Every weekend, only 20 men take charge of a team in the most glamorous league in the world.
Today, one of them is a former punk rocker who is nicknamed “Psycho” and whose only managerial spell ended when he was sacked by Cheltenham Town five years ago.
Keith Downing may be the least likely candidate to lead a top-flight team in the Premier League this season, and only partly because West Bromwich Albion's acting coach is a former Wolverhampton Wanderers player.
Yet, rich as his backstory is, he is only part of the subplot at The Hawthorns.
Hull City’s visit Saturday will help reveal if West Brom, the model for mid-table overachievement in recent years, are slipping into the Championship.
The next few weeks should show if a club with a near-impeccable record for appointing managers can pluck the right successor to Steve Clarke, dismissed a week ago.
“There are a load of people out there who want this job,” Downing said.
He is not among them and will not apply for it. While he holds the fort, a diverse cast of characters have been linked with the vacancy in the Midlands.
Mauricio Pellegrino, Malky Mackay, Ole Gunnar Solskjaer, Martin Jol, Ralf Rangnick, Andre Villas-Boas, Gianfranco Zola, Roberto Di Matteo, Mike Phelan, Paul Clement and Sean Dyche have little in common.
Some are Brits, most are foreigners. Some are up-and-coming coaches, others experienced managers, some purists and some pragmatists. The common denominator is their supposed interest to West Brom.
The chosen man will have a tough task emulating recent appointments.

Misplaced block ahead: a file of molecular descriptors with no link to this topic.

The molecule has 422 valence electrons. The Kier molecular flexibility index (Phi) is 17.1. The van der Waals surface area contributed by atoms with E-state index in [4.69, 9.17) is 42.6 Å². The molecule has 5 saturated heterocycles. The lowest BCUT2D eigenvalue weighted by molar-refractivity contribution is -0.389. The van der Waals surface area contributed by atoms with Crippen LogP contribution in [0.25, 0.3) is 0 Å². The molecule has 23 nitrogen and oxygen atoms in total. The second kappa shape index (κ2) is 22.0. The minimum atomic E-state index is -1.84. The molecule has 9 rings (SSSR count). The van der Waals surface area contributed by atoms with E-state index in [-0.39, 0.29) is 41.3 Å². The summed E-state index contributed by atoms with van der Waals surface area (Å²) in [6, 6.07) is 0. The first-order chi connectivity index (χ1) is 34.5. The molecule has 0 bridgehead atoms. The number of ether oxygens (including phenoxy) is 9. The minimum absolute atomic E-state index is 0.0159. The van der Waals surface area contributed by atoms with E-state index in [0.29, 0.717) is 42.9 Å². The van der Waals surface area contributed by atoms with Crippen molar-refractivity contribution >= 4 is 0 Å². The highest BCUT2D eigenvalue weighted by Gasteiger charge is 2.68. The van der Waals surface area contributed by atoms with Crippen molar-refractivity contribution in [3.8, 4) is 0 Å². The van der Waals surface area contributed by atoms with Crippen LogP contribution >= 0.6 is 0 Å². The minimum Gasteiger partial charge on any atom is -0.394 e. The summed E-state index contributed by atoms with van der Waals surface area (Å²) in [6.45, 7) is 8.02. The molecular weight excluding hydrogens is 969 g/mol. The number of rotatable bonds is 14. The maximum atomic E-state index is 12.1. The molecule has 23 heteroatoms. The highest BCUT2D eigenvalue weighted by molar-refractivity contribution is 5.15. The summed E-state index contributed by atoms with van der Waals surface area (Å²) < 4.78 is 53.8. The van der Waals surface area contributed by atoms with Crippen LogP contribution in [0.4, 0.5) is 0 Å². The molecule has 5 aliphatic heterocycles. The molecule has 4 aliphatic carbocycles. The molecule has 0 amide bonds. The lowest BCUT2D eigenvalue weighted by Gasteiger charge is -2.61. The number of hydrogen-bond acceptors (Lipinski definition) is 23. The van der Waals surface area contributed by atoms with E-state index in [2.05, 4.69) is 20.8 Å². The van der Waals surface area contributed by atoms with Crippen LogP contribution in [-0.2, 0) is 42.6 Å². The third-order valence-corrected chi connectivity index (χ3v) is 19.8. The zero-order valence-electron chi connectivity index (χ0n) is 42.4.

“Last season, we massively overachieved,” Downing said. Clarke took West Brom to eighth place, their highest finish in more than three decades.
Roy Hodgson, his predecessor, was lured away to manage England. Di Matteo, who came before him, went on to win the Champions League at Chelsea.
Whether recruiting players or managers, West Brom have forged a reputation as talent spotters.
“In the past they have got it right,” Downing said. “The track record is pretty good.”
That Clarke, with his coaching pedigree, appeared the latest fine fit rendered his dismissal more of a shock.West Brom cited the fact they have won only seven of 34 league games in 2013.
Yet those victories included landmark triumphs at Anfield and Old Trafford. It is only six weeks since a dreadful refereeing decision denied them all three points at Chelsea.
And the lowly league position of 16th is the consequence of a run of four defeats.
“We’re aware we’re in a relegation fight,” Downing said. “No one has visions of grandeur.”
Hull City are the side who have quietly surpassed expectations.
West Brom, astute buyers for so long, face questions about their own arrivals.
Stephane Sessegnon and the on-loan Morgan Amalfitano sparkled in September’s 2-1 win over Manchester United but have flattered to deceive since then.
The club-record buy Victor Anichebe has a solitary goal. Nicolas Anelka and the borrowed duo of Scott Sinclair and Matej Vydra have none between them.
West Brom fans tire of hearing they miss Romelu Lukaku, who scored 17 goals during his loan spell in the Midlands last year.
The greater problem has been the struggle of the strikers they do possess.
Anelka, in particular, has been a grave disappointment.
The newcomers’ collective struggles raise questions if the fault lies as much with Clarke as Richard Garlick, the sporting director who took over when the influential Dan Ashworth, like Hodgson before him, was hired by the Football Association.
Garlick is tasked with finding Clarke’s successor.
While future planning was a strength of Ashworth’s, his successor is yet to show the same skill. And so the unheralded Downing is at the helm for what he calls “a defining period”.
Hull City, Tottenham Hotspur, West Ham and Newcastle represent the sort of games that are all winnable for a team with West Brom’s talent and all losable for a side on the slide.
It is up to “Psycho” to make sense of a strange situation.
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